American Heart Month
According to the National Heart, Lung, and Blood Institute:
- Heart disease is the leading cause of death in the United States, causing one in four deaths each year.
- Research shows that stress can make us more likely to get heart disease and have a heart attack.
- Risk factors, such as high blood pressure, increase your chance of developing heart disease. The more risks you have, the higher your overall risk.
February is American Heart Month, a time when all people can focus on their cardiovascular health. Taking time to care for your heart can be challenging as you go about daily life. But it’s easier than you think to show your heart the love it deserves each day. Small acts of self-care, like taking walks, getting quality sleep, and cooking healthy meals, help your heart.
Heart-healthy living involves understanding your risk, making healthy choices, and taking steps to reduce your chances of getting heart disease, including coronary heart disease, the most common type. By taking preventive measures, you can lower your risk of developing heart disease that could lead to a heart attack. You can also improve your overall health and well-being.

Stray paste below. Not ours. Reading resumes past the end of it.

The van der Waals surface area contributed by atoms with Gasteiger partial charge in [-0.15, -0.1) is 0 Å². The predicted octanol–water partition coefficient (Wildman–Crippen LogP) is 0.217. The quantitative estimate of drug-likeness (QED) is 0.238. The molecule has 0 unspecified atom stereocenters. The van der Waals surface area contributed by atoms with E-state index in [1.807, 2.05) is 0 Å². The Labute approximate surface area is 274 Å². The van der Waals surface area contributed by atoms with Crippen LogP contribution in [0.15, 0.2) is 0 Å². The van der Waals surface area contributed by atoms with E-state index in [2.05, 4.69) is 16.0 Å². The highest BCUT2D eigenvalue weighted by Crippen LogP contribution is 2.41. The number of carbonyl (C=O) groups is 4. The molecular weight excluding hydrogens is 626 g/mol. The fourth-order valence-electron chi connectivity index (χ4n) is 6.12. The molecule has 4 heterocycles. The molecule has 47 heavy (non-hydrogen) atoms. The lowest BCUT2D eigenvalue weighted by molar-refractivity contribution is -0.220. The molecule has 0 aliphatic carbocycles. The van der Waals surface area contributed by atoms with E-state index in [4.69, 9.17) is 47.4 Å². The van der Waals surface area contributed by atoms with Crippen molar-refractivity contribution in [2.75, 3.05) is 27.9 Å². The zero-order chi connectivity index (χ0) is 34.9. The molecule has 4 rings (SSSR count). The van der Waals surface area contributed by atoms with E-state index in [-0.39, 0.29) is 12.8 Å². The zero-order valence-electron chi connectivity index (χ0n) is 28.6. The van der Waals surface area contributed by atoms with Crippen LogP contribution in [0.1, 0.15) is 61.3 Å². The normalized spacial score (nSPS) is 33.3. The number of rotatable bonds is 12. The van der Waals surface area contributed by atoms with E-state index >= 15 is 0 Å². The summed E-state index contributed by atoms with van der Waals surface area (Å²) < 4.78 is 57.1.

District Health Department #10 (DHD#10) is urging people that now is the time to act. Consider making one, or several, of the below lifestyle changes. Here’s how to start:
- Move more
- Get at least 2½ hours of physical activity each week—that’s just 30 minutes a day, 5 days a week.
- Can’t carve out a lot of time in your day? Don’t chuck your goal, chunk it! Try 5, 10, or 15 minutes a few times a day. Some physical activity is better than none.
- Eat healthy foods
- A healthy diet that is low in sodium and saturated fat is key to heart disease prevention.
- Such as eating vegetables, fruits, whole grains, vegetable oils, and fat-free or low-fat dairy products.
- Limiting foods sugar and other sweeteners.
- Aim for a healthy weight
- Being overweight is hard on your heart. It increases your risk of having heart disease, a stroke, high cholesterol, high blood pressure, and diabetes.
- Choosing heart-healthy foods and getting regular exercise will help you achieve and maintain a healthy weight.
- Quit smoking
- The chemicals in tobacco smoke harm your heart and blood vessels in many ways.
- Quitting is hard, but many people have succeeded, and you can too. Ask your family and friends for support in your effort
- Reduce stress and improve sleep
- Stress can contribute to high blood pressure and other heart risks.
- Not getting enough sleep or regularly getting poor quality sleep increases the risk of having high blood pressure, heart disease, and other medical conditions. Aim for 7–8 hours of sleep a night.
- Know your numbers
- Meet your heart health goals by keeping track of how much you exercise, your blood pressure, your cholesterol numbers—all of which can impact your heart health—and tell your doctor how you’re doing.
National Heart, Lung, and Blood Institute | American Heart Month